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Remote Sens. 2016, 8(7), 524; doi:10.3390/rs8070524

Mapping Presence and Predicting Phenological Status of Invasive Buffelgrass in Southern Arizona Using MODIS, Climate and Citizen Science Observation Data

1
Western Geographic Science Center, U.S. Geological Survey, Tucson, AZ 85719, USA
2
Agricultural Research Station, U.S. Department of Agriculture, Tucson, AZ 85719, USA
3
Southern Arizona Buffelgrass Coordination Center, Tucson, AZ 85717, USA
4
USA National Phenology Network, U.S. Geological Survey, Tucson, AZ 85721, USA
5
Arizona Water Science Center, Tucson, AZ 85719, USA
*
Author to whom correspondence should be addressed.
Academic Editors: Yoshio Inoue and Prasad S. Thenkabail
Received: 25 February 2016 / Revised: 11 May 2016 / Accepted: 31 May 2016 / Published: 24 June 2016
(This article belongs to the Special Issue Citizen Science and Earth Observation)
View Full-Text   |   Download PDF [6387 KB, uploaded 30 June 2016]   |  

Abstract

The increasing spread and abundance of an invasive perennial grass, buffelgrass (Pennisetum ciliare), represents a critical threat to the native vegetation communities of the Sonoran desert in southern Arizona, USA, where buffelgrass eradication is a high priority for resource managers. Herbicidal treatment of buffelgrass is most effective when the vegetation is actively growing, but the remoteness of infestations and the erratic timing and length of the species’ growth periods confound effective treatment. The goal of our research is to promote buffelgrass management by using remote sensing data to detect where the invasive plants are located and when they are photosynthetically active. We integrated citizen scientist observations of buffelgrass phenology in the Tucson, Arizona area with PRISM precipitation data, eight-day composites of 250-m Moderate-resolution Imaging Spectroradiometer (MODIS) satellite imagery, and aerially-mapped polygons of buffelgrass presence to understand dynamics and relationships between precipitation and the timing and amount of buffelgrass greenness from 2011 to 2013. Our results show that buffelgrass responds quickly to antecedent rainfall: in pixels containing buffelgrass, higher correlations (R2 > 0.5) typically occur after two cumulative eight-day periods of rain, whereas in pixels dominated by native vegetation, four prior 8-day periods are required to reach that threshold. Using the new suite of phenometrics introduced here—Climate Landscape Response metrics—we accurately predicted the location of 49% to 55% of buffelgrass patches in Saguaro National Park. These metrics and the suggested guidelines for their use can be employed by resource managers to treat buffelgrass during optimal time periods. View Full-Text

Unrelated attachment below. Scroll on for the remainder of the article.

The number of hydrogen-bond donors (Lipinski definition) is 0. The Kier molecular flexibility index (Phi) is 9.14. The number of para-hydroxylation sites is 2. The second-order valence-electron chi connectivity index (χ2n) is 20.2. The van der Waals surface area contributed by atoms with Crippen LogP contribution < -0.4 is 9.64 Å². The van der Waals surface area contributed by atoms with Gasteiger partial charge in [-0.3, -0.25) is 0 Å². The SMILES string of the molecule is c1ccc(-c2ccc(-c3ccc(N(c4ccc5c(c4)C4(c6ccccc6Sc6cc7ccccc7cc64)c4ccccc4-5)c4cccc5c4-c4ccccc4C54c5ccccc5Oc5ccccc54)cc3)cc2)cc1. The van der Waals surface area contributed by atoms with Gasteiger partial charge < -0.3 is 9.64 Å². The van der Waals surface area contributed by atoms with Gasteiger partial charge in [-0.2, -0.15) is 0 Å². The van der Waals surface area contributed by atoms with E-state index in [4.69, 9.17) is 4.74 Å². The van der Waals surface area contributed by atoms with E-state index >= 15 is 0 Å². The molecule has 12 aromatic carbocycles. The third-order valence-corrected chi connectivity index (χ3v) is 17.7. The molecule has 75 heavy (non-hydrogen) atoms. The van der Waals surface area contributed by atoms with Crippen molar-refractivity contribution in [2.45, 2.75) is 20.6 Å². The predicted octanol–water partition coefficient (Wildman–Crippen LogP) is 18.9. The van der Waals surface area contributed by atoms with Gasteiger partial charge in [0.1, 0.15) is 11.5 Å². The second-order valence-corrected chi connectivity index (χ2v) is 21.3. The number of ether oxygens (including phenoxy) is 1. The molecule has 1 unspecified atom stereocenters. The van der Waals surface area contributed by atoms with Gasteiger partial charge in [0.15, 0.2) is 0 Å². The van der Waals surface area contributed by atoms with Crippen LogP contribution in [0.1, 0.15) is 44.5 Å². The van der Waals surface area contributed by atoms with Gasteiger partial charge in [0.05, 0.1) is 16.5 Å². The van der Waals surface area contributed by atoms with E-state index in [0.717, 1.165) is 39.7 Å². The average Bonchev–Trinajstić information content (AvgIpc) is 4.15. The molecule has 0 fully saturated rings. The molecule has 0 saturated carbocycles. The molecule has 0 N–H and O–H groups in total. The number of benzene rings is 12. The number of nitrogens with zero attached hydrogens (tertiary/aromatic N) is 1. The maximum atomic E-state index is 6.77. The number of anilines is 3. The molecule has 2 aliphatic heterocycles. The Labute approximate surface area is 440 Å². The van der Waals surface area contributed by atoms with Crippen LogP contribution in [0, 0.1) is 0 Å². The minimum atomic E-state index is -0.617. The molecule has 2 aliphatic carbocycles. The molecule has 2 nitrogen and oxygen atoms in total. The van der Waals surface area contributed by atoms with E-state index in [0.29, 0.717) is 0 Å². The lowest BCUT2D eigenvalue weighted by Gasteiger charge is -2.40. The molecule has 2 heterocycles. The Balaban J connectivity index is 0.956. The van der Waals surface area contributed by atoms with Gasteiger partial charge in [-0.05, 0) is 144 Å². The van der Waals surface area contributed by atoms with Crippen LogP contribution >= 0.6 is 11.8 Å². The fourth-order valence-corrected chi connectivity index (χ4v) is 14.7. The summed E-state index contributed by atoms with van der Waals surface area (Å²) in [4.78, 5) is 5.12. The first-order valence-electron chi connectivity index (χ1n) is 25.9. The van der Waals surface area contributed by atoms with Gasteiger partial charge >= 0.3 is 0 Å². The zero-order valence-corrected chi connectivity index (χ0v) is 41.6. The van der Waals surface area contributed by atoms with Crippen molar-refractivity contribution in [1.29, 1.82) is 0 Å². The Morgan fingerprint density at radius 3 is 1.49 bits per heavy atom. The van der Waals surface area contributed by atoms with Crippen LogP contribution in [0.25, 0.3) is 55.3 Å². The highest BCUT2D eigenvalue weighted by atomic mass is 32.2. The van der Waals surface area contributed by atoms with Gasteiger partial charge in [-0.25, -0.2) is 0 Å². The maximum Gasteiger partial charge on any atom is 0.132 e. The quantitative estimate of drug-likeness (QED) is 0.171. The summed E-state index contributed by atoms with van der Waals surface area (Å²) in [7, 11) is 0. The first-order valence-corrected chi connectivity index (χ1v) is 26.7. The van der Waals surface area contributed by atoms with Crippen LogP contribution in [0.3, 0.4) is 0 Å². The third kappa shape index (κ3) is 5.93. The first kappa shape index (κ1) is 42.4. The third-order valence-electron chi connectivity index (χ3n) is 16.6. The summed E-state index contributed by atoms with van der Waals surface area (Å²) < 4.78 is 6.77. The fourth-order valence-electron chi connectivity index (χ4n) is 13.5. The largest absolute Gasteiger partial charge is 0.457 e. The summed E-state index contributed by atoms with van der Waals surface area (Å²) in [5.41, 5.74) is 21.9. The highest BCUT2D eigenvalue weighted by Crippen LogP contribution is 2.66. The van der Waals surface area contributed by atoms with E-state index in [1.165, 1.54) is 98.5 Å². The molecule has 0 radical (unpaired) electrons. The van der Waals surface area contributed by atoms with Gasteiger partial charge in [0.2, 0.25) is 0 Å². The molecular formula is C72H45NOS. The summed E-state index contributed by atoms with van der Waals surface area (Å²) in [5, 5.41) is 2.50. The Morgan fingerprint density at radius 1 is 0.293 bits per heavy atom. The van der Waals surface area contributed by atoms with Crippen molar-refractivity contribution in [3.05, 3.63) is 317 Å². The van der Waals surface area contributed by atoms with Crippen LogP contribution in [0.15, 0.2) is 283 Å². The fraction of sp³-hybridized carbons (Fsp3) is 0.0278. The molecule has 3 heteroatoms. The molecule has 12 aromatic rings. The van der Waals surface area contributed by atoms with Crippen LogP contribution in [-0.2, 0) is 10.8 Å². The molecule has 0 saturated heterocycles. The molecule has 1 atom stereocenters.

Keywords: buffelgrass; MODIS-NDVI; PRISM; phenology; correlation phenometrics; invasive species buffelgrass; MODIS-NDVI; PRISM; phenology; correlation phenometrics; invasive species
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This is an open access article distributed under the Creative Commons Attribution License which permits unrestricted use, distribution, and reproduction in any medium, provided the original work is properly cited. (CC BY 4.0).

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MDPI and ACS Style

Wallace, C.S.A.; Walker, J.J.; Skirvin, S.M.; Patrick-Birdwell, C.; Weltzin, J.F.; Raichle, H. Mapping Presence and Predicting Phenological Status of Invasive Buffelgrass in Southern Arizona Using MODIS, Climate and Citizen Science Observation Data. Remote Sens. 2016, 8, 524.

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